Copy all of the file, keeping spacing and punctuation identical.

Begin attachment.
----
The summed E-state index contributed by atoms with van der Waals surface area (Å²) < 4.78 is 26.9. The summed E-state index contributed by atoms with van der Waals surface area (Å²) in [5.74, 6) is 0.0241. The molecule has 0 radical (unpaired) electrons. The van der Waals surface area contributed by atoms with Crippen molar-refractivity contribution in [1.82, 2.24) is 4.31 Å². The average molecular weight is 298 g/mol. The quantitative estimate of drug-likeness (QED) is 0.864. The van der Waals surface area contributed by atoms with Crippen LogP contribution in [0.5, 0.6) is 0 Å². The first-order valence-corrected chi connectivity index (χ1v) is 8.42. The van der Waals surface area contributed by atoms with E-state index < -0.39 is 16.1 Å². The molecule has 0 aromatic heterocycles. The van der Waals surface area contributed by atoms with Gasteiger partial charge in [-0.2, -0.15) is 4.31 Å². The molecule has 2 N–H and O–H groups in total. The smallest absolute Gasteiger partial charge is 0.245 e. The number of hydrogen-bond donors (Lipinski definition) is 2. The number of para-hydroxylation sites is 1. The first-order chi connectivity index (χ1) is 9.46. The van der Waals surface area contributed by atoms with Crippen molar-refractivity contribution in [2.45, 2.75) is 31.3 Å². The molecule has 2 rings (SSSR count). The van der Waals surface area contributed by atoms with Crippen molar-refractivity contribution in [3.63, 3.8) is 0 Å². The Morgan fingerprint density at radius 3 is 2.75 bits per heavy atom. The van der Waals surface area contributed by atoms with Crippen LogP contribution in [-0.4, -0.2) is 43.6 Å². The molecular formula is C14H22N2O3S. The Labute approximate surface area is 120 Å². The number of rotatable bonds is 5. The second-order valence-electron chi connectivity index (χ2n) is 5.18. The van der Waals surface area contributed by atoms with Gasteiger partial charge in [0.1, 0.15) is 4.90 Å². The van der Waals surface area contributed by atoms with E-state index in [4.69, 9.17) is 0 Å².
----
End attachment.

The summed E-state index contributed by atoms with van der Waals surface area (Å²) < 4.78 is 26.9. The summed E-state index contributed by atoms with van der Waals surface area (Å²) in [5.74, 6) is 0.0241. The molecule has 0 radical (unpaired) electrons. The van der Waals surface area contributed by atoms with Crippen molar-refractivity contribution in [1.82, 2.24) is 4.31 Å². The average molecular weight is 298 g/mol. The quantitative estimate of drug-likeness (QED) is 0.864. The van der Waals surface area contributed by atoms with Crippen LogP contribution in [0.5, 0.6) is 0 Å². The first-order valence-corrected chi connectivity index (χ1v) is 8.42. The van der Waals surface area contributed by atoms with E-state index < -0.39 is 16.1 Å². The molecule has 0 aromatic heterocycles. The van der Waals surface area contributed by atoms with Gasteiger partial charge in [-0.2, -0.15) is 4.31 Å². The molecule has 2 N–H and O–H groups in total. The smallest absolute Gasteiger partial charge is 0.245 e. The number of hydrogen-bond donors (Lipinski definition) is 2. The number of para-hydroxylation sites is 1. The first-order chi connectivity index (χ1) is 9.46. The van der Waals surface area contributed by atoms with Crippen molar-refractivity contribution in [2.45, 2.75) is 31.3 Å². The molecule has 2 rings (SSSR count). The van der Waals surface area contributed by atoms with Crippen molar-refractivity contribution in [3.63, 3.8) is 0 Å². The Morgan fingerprint density at radius 3 is 2.75 bits per heavy atom. The van der Waals surface area contributed by atoms with Crippen LogP contribution in [-0.4, -0.2) is 43.6 Å². The molecular formula is C14H22N2O3S. The Labute approximate surface area is 120 Å². The number of rotatable bonds is 5. The second-order valence-electron chi connectivity index (χ2n) is 5.18. The van der Waals surface area contributed by atoms with Gasteiger partial charge in [0.1, 0.15) is 4.90 Å². The van der Waals surface area contributed by atoms with E-state index in [4.69, 9.17) is 0 Å².